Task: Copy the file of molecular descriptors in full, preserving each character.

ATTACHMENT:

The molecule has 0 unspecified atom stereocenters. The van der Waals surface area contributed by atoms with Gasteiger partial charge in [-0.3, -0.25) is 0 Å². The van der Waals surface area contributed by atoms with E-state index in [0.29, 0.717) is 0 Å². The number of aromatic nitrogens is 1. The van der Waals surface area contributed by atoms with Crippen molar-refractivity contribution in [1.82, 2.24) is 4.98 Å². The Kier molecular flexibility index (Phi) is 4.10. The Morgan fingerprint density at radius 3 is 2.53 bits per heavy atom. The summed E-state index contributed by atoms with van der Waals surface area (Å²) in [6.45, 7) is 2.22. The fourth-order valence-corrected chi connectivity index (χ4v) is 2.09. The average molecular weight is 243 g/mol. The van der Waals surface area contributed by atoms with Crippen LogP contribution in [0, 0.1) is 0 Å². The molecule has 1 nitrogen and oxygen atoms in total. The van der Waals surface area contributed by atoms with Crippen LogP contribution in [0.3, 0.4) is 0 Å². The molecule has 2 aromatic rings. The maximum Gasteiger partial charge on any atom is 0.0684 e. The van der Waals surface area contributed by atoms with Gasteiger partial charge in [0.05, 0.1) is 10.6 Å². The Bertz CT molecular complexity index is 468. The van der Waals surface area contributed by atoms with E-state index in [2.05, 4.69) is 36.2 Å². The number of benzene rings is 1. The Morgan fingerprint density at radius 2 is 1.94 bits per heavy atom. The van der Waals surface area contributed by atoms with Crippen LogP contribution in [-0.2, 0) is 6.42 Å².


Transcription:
The molecule has 0 unspecified atom stereocenters. The van der Waals surface area contributed by atoms with Gasteiger partial charge in [-0.3, -0.25) is 0 Å². The van der Waals surface area contributed by atoms with E-state index in [0.29, 0.717) is 0 Å². The number of aromatic nitrogens is 1. The van der Waals surface area contributed by atoms with Crippen molar-refractivity contribution in [1.82, 2.24) is 4.98 Å². The Kier molecular flexibility index (Phi) is 4.10. The Morgan fingerprint density at radius 3 is 2.53 bits per heavy atom. The summed E-state index contributed by atoms with van der Waals surface area (Å²) in [6.45, 7) is 2.22. The fourth-order valence-corrected chi connectivity index (χ4v) is 2.09. The average molecular weight is 243 g/mol. The van der Waals surface area contributed by atoms with Crippen LogP contribution in [0, 0.1) is 0 Å². The molecule has 1 nitrogen and oxygen atoms in total. The van der Waals surface area contributed by atoms with Crippen LogP contribution in [0.3, 0.4) is 0 Å². The molecule has 2 aromatic rings. The maximum Gasteiger partial charge on any atom is 0.0684 e. The van der Waals surface area contributed by atoms with Gasteiger partial charge in [0.05, 0.1) is 10.6 Å². The Bertz CT molecular complexity index is 468. The van der Waals surface area contributed by atoms with E-state index in [2.05, 4.69) is 36.2 Å². The number of benzene rings is 1. The Morgan fingerprint density at radius 2 is 1.94 bits per heavy atom. The van der Waals surface area contributed by atoms with Crippen LogP contribution in [-0.2, 0) is 6.42 Å².